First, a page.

You Or Someone You Know opens with "End of the World," a track that immediately transports me to one of those scenes in an indie flick where the suburban teens are riding around their town with the windows down.
It’s cliche I know, but there is something about the freedom that those kids in movies always seem to have – that the right song, the right people, and the right weather can somehow remedy a bad day or societal injustice. But then, as if anticipating my new found cosiness, Worriers promptly reminds me that the world I am listening in does not exist in film, but instead manifests as one enormous dumpster fire. In the first verse singer/songwriter Lauren Denitzio sings: “I found a nice house in the bay / we could go there, but there’s fire and earthquakes.” This dichotomy runs through Worriers’ entire album. Denitzio masterfully blends upbeat and hopeful sounds with lyrics that punch you in the gut and then hand you a mirror to examine the damage.
Set my sights on the life that you get when you put the hard work in /
Only to be told with your fingers crossed /
That they vote you a person
This serves as a friendly reminder that if you, like me and Denitzio, are queer, those happy endings are not a guarantee.
Fortunately, this record isn’t punching me in the gut at every corner. Halfway through this record, the song “Chicago Style Pizza is Terrible” stops me in my tracks. Partly because of the title(1), but more importantly, because this one is an ode to introverted queers and the Jersey Shore(2) which are two things near and dear to my heart.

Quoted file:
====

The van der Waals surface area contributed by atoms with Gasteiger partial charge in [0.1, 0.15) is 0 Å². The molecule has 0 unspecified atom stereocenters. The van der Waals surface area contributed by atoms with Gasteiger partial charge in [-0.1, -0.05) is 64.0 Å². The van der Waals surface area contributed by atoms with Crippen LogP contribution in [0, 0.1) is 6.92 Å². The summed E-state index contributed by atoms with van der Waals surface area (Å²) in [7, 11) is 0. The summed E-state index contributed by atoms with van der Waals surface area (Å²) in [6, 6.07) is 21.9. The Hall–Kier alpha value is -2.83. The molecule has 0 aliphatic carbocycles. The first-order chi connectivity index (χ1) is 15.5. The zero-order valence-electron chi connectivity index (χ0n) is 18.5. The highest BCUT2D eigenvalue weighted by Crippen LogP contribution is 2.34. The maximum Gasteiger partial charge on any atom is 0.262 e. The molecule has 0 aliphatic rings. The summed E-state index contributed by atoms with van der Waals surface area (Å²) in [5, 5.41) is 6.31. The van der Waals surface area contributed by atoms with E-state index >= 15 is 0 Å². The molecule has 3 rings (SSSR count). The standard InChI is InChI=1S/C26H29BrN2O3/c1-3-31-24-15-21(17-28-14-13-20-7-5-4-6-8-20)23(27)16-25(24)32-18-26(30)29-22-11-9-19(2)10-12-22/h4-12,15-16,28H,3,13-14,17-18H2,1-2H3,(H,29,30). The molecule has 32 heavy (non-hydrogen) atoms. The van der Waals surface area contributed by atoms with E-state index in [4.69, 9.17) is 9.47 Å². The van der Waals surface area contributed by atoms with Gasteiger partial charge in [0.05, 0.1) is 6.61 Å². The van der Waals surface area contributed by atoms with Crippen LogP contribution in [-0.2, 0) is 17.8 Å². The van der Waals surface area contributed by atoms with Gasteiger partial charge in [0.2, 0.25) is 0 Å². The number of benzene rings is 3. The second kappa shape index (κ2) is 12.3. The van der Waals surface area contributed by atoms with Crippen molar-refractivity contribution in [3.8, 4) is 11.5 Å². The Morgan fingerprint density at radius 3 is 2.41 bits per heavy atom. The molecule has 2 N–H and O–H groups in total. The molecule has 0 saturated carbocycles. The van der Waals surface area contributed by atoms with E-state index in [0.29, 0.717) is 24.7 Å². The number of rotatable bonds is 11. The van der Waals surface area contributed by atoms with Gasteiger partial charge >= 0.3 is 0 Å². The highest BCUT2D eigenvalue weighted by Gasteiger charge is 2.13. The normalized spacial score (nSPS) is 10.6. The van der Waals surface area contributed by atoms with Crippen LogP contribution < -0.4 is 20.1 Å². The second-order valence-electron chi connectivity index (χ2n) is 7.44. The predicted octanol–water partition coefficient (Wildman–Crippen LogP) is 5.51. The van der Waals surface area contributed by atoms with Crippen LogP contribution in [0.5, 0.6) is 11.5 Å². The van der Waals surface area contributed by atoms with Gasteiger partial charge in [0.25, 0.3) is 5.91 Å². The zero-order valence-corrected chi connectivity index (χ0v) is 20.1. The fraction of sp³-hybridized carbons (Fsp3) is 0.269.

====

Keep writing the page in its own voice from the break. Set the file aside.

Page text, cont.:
If it’s a party you’re after, you won’t always get that from me /
I’m perfectly happy to lay in the sun /
And I’m a master at leaning against things /
Just let me have the fun that I want
Denitzio’s simultaneous rejection of others’ expectations of extrovertedness, their demand for acceptance, and for their right to take up space, is a powerful one. It carries into the penultimate track “Relentless Noise” where they announce that they “want to fill the room with the relentless noise.” Needing to be seen as you are is a relatable feeling; one of Worriers’ goals for this album. Denitzio explains: “I have people come up to me all the time after shows and tell me things like ‘I know you’re not speaking to my demographic but I really like your music.’ But just because I’m speaking from my perspective doesn’t mean it’s not for you.”
“Denitzio’s simultaneous rejection of others’ expectations of extrovertedness, their demand for acceptance, and for their right to take up space, is a powerful one.”
What’s great about You or Someone You Know is that Denitzio’s perspective is never lost in order to make it palatable to a wider audience. DIY/EMO/PUNK(3) can be a tough place for queerness, but every one of Worriers’ releases carves out a little more space in the scene. You Or Someone You Know is a killer addition to an already stellar discography.
Ultimately, You Or Someone You Know reminds me that even when everything feels hopeless, there is still room for enjoyment. There is still room for you and your friends. That everyone deserves that feeling of driving around, worry-free with the perfect song playing; that maybe, living in a cheesy movie isn’t entirely out of arms’ reach. Worriers’ simultaneously soundtracks those carefree moments, while reminding me that, in our current culture, if I want these moments, I need to demand them for myself. And I can.
(1) This is a great take on pizza.
(2) The place, not the T.V. show.
(3) For the love of god, can someone please tell me what we are calling the genre?
Meredith Salisbury is a freelance writer and indie bookseller based right outside of Philadelphia. They write about pop culture, music, and social media. Previously they were a social media researcher and the music director of WMUH. You can find them online @meresalisbury.